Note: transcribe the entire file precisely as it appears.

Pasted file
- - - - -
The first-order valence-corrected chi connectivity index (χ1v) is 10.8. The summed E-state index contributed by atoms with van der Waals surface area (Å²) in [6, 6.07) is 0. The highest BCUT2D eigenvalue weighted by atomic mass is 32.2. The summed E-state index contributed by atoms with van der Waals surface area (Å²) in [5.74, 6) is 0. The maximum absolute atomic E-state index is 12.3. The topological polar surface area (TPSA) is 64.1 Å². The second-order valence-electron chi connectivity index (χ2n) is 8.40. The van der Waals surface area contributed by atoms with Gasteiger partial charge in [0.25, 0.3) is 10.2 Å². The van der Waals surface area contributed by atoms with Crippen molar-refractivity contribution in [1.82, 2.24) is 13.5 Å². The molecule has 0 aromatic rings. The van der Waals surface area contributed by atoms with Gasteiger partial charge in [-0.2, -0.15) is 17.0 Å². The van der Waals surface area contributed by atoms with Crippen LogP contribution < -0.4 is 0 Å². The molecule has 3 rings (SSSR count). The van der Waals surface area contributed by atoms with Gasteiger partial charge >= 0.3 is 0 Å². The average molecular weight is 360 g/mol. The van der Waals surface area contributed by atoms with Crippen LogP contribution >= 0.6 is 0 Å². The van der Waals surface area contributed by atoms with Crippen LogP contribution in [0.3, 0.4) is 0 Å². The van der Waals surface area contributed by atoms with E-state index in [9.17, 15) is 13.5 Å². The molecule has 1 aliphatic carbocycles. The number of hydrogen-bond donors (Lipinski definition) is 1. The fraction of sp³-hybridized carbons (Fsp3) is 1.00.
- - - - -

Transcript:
The first-order valence-corrected chi connectivity index (χ1v) is 10.8. The summed E-state index contributed by atoms with van der Waals surface area (Å²) in [6, 6.07) is 0. The highest BCUT2D eigenvalue weighted by atomic mass is 32.2. The summed E-state index contributed by atoms with van der Waals surface area (Å²) in [5.74, 6) is 0. The maximum absolute atomic E-state index is 12.3. The topological polar surface area (TPSA) is 64.1 Å². The second-order valence-electron chi connectivity index (χ2n) is 8.40. The van der Waals surface area contributed by atoms with Gasteiger partial charge in [0.25, 0.3) is 10.2 Å². The van der Waals surface area contributed by atoms with Crippen molar-refractivity contribution in [1.82, 2.24) is 13.5 Å². The molecule has 0 aromatic rings. The van der Waals surface area contributed by atoms with Gasteiger partial charge in [-0.2, -0.15) is 17.0 Å². The van der Waals surface area contributed by atoms with Crippen LogP contribution < -0.4 is 0 Å². The molecule has 3 rings (SSSR count). The van der Waals surface area contributed by atoms with Gasteiger partial charge >= 0.3 is 0 Å². The average molecular weight is 360 g/mol. The van der Waals surface area contributed by atoms with Crippen LogP contribution >= 0.6 is 0 Å². The van der Waals surface area contributed by atoms with Crippen LogP contribution in [0.3, 0.4) is 0 Å². The van der Waals surface area contributed by atoms with E-state index in [9.17, 15) is 13.5 Å². The molecule has 1 aliphatic carbocycles. The number of hydrogen-bond donors (Lipinski definition) is 1. The fraction of sp³-hybridized carbons (Fsp3) is 1.00.